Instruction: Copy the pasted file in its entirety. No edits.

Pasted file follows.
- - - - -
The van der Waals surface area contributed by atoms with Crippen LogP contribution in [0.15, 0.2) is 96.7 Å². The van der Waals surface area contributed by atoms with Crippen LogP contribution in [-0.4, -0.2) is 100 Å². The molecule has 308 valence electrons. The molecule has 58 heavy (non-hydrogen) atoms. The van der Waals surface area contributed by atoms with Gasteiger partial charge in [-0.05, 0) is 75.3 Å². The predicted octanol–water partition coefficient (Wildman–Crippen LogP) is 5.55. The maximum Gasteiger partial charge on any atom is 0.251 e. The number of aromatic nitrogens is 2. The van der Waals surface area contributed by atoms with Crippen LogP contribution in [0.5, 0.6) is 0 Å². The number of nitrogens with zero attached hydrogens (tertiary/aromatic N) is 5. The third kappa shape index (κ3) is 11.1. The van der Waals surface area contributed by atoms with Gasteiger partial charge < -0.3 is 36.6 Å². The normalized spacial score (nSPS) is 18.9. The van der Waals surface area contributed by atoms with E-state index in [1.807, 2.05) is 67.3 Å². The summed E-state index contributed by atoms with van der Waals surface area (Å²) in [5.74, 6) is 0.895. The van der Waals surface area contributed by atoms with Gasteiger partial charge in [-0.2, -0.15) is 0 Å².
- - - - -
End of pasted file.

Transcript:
The van der Waals surface area contributed by atoms with Crippen LogP contribution in [0.15, 0.2) is 96.7 Å². The van der Waals surface area contributed by atoms with Crippen LogP contribution in [-0.4, -0.2) is 100 Å². The molecule has 308 valence electrons. The molecule has 58 heavy (non-hydrogen) atoms. The van der Waals surface area contributed by atoms with Gasteiger partial charge in [-0.05, 0) is 75.3 Å². The predicted octanol–water partition coefficient (Wildman–Crippen LogP) is 5.55. The maximum Gasteiger partial charge on any atom is 0.251 e. The number of aromatic nitrogens is 2. The van der Waals surface area contributed by atoms with Crippen LogP contribution in [0.5, 0.6) is 0 Å². The number of nitrogens with zero attached hydrogens (tertiary/aromatic N) is 5. The third kappa shape index (κ3) is 11.1. The van der Waals surface area contributed by atoms with Gasteiger partial charge < -0.3 is 36.6 Å². The normalized spacial score (nSPS) is 18.9. The van der Waals surface area contributed by atoms with E-state index in [1.807, 2.05) is 67.3 Å². The summed E-state index contributed by atoms with van der Waals surface area (Å²) in [5.74, 6) is 0.895. The van der Waals surface area contributed by atoms with Gasteiger partial charge in [-0.2, -0.15) is 0 Å².